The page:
I’ve given and done these exercises with hundreds of clients, maybe 1000s of clients over the last 10 years, I don’t know how many, because I lead so many groups with this is the biggest piece of this, for many of them is the last piece which is, can I forgive myself, for what I’ve said to you or done to you or even thought about you. And this practice takes five minutes. I do it every morning. And it’s the most practical thing.
In fact, let me say this, I think if you go back over 10 years of my own recovery, this is the most significant tool for sustained successful recovery in my life that I can bear witness to. That’s the truth. I can’t speak for other people, because everybody has a different entry point. But if we’re talking about shame, when I entered into recovery, I honestly think that I spent about 90% of the time feeling awful about myself, which is really, if we just talked about shame in English, shame is feeling like I’m broken, defective, bad, all of that.
And I think I spent 9% of the time feeling that way. And it was coming out of long-term addiction that got worse and worse. And I just ruined everything in my life. I just felt horrible all the time.
And I thought I knew this, Clint. If I don’t find some way to navigate this, skillfully, it’ll be the end of me, it’ll be the death of me because I knew I wasn’t gonna be able to sustain recovery.
If I don’t manage the shame. The shame was so stressful for me. And it only led me to want to use it again to drink again. And so I realized I needed to find tools for dealing with this. The tools came in this form.
It’s only 10 years later, I got addicted to midlife cleanses my story. I was squeaky clean. And then I got into midlife I’m a statistical anomaly that way, but it happens it happened to me. And so 10 years in recovery, I can tell you now this is the truth is that I can still be vulnerable to shame. If you want to shame me, you can do it. You can find a way to do that. But it’s only 10% of the time Now am I vulnerable?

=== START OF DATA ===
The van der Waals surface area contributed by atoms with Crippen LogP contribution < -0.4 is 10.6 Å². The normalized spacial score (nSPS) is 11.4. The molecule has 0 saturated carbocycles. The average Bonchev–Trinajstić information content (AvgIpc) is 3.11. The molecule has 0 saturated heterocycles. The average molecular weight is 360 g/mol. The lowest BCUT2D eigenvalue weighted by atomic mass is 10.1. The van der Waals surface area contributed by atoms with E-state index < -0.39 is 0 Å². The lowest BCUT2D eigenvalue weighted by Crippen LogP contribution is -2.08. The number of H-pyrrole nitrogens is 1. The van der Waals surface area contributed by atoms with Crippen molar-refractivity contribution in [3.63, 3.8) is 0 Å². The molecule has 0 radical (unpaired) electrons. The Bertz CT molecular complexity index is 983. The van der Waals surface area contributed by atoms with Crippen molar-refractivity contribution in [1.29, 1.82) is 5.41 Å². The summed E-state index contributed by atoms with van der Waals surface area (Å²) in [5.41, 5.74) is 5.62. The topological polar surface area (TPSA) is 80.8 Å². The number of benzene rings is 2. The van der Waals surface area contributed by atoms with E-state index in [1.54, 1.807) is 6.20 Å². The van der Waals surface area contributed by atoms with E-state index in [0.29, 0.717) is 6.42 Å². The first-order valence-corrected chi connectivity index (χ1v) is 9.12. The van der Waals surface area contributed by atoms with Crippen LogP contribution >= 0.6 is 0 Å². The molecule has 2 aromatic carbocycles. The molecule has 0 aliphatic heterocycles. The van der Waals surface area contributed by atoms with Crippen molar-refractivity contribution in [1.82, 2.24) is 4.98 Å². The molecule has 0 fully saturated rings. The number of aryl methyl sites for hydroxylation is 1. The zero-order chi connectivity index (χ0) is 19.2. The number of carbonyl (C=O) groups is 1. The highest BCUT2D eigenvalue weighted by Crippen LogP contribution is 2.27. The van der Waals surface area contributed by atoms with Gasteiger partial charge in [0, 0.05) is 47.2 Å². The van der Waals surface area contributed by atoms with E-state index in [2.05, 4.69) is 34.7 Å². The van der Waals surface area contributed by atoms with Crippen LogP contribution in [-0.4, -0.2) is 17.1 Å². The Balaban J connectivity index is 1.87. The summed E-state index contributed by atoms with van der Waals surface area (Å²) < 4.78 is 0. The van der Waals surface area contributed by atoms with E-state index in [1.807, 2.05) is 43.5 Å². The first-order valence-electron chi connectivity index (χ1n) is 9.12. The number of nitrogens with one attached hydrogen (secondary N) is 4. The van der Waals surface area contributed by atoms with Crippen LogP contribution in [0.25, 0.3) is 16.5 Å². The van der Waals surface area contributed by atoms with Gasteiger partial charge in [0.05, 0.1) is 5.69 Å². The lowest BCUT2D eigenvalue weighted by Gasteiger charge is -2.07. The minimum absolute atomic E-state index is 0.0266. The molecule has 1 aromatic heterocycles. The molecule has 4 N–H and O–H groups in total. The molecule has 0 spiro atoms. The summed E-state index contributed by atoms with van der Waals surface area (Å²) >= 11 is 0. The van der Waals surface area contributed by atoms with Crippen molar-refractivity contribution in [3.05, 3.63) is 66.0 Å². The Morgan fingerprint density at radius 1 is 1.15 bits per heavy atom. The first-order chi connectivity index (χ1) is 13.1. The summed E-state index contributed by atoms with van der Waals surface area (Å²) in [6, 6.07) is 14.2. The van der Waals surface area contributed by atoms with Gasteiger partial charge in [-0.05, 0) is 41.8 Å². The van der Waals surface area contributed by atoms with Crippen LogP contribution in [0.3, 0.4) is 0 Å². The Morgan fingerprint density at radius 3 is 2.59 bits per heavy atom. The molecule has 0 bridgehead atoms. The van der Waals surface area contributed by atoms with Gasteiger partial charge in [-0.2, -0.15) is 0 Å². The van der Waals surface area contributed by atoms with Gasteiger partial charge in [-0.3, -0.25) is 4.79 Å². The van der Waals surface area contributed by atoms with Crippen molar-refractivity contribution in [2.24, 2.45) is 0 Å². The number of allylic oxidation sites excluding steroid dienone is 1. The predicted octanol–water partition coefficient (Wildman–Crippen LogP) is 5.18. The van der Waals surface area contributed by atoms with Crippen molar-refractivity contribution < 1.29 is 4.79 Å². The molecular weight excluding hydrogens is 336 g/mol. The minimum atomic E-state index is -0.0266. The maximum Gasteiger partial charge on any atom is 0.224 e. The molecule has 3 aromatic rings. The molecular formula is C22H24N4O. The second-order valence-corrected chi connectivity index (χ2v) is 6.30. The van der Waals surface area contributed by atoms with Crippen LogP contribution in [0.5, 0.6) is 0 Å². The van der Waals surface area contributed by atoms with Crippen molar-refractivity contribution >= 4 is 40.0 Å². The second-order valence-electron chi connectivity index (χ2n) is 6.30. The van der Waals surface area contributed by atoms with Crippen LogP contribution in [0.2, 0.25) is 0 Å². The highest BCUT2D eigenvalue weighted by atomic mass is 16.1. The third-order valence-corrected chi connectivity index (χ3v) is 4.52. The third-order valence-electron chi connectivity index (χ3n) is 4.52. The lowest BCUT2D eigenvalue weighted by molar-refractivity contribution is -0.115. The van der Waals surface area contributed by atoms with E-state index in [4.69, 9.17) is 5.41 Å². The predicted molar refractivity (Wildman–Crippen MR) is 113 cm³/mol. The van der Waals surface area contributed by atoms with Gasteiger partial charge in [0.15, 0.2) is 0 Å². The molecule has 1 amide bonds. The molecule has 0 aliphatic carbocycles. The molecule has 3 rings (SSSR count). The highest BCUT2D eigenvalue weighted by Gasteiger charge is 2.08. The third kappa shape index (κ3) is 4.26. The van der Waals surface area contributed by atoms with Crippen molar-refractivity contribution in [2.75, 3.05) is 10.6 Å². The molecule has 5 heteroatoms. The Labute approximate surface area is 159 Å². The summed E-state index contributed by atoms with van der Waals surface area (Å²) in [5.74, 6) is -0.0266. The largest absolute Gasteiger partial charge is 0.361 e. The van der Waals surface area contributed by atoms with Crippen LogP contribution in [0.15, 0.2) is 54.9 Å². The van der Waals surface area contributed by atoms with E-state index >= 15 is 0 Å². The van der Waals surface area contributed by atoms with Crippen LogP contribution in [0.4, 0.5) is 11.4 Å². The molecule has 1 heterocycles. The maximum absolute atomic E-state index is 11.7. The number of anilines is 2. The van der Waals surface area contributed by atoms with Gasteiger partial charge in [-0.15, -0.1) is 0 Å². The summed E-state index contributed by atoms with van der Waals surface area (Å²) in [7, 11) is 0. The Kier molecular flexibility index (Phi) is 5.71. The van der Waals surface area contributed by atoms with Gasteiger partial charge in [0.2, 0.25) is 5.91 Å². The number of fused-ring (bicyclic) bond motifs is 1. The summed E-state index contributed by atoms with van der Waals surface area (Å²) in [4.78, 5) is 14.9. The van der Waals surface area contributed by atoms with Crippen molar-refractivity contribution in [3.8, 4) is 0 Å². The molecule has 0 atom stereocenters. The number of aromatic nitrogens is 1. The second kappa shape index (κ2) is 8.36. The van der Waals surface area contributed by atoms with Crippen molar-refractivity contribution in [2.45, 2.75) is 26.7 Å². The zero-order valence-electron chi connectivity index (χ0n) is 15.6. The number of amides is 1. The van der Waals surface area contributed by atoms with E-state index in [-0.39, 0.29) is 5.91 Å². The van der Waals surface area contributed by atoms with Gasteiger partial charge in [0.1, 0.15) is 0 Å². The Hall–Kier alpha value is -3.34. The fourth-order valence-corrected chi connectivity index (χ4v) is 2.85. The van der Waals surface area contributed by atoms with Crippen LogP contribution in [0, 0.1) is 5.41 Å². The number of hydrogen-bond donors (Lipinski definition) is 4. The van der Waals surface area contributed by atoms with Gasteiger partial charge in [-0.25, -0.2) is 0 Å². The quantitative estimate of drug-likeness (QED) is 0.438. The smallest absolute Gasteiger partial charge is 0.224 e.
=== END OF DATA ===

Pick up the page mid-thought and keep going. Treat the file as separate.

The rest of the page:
I’m not saying that I’m not pretending like I can’t be shamed. The fact is, I know what it’s like to not live in shame all the time. And 90% of the time now what’s replaced shame is self-forgiveness or self-compassion. And it makes all the difference.
So I want to extend this to parents. I don’t assume this is easy. I give this exercise to parents, if they can find a way to forgive themselves, forgive their children, and work this, it’s not a one-time deal. I can guarantee you that if you sell I record every day who I do this with, and I’ve done this for 10 years. If you looked at it, about 90% of my forgiveness practice is with the people closest to me, my wife, and my daughter, why is that?
Two reasons. One is I have the most contact with them. And secondly, I have the most skin in the game with them. And so the people that we hurt oftentimes are the people that were close to and we have to do a lot of work. I’ve done a lot of work on this over the years. Both my parents are deceased, I’ve visited and revisited and revisited this with them. It does work with repeated passes with regular practice. That’s the most practical thing I can suggest.
There was a study done recently at Johns Hopkins University, they have the best school of public health in the world is at Johns Hopkins.
I know this because my mom was a public health nurse and I learned this from her. And they did a study on all the diagnoses that you can have all the mental health diagnoses you’re probably aware of a client of the vaunted DSM is the Diagnostic and Statistical Manual of psychology and psychiatry has all the diagnoses of every version of depression, anxiety, PTSD, thought disorders, you name it.
And what they did in this study is that they asked American respondents to rank order which one of these diagnoses has the most negative judgment made towards it. Well, you know where this is headed. At the very bottom of the barrel is what the DSM calls substance use disorders. You’ll see as we’re talking, I actually prefer to use the word addiction, even though it’s a little bit outdated.